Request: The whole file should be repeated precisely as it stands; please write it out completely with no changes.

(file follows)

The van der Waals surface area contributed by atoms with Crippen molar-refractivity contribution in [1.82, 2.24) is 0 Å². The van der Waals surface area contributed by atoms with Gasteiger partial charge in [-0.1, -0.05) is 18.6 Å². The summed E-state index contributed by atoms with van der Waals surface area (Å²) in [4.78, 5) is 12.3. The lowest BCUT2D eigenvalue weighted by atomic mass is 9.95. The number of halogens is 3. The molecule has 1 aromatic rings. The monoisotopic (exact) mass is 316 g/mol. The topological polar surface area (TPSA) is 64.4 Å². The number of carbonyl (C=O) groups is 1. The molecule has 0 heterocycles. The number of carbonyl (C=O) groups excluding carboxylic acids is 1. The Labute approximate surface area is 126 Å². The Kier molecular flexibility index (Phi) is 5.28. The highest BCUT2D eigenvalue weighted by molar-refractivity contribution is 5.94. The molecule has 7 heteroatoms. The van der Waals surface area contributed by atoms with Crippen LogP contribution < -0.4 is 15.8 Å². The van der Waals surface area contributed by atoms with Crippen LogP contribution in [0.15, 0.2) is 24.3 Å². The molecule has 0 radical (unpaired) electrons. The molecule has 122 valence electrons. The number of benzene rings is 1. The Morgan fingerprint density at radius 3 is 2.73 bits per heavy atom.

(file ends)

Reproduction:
The van der Waals surface area contributed by atoms with Crippen molar-refractivity contribution in [1.82, 2.24) is 0 Å². The van der Waals surface area contributed by atoms with Gasteiger partial charge in [-0.1, -0.05) is 18.6 Å². The summed E-state index contributed by atoms with van der Waals surface area (Å²) in [4.78, 5) is 12.3. The lowest BCUT2D eigenvalue weighted by atomic mass is 9.95. The number of halogens is 3. The molecule has 1 aromatic rings. The monoisotopic (exact) mass is 316 g/mol. The topological polar surface area (TPSA) is 64.4 Å². The number of carbonyl (C=O) groups is 1. The molecule has 0 heterocycles. The number of carbonyl (C=O) groups excluding carboxylic acids is 1. The Labute approximate surface area is 126 Å². The Kier molecular flexibility index (Phi) is 5.28. The highest BCUT2D eigenvalue weighted by molar-refractivity contribution is 5.94. The molecule has 7 heteroatoms. The van der Waals surface area contributed by atoms with Crippen LogP contribution < -0.4 is 15.8 Å². The van der Waals surface area contributed by atoms with Crippen LogP contribution in [0.15, 0.2) is 24.3 Å². The molecule has 0 radical (unpaired) electrons. The molecule has 122 valence electrons. The number of benzene rings is 1. The Morgan fingerprint density at radius 3 is 2.73 bits per heavy atom.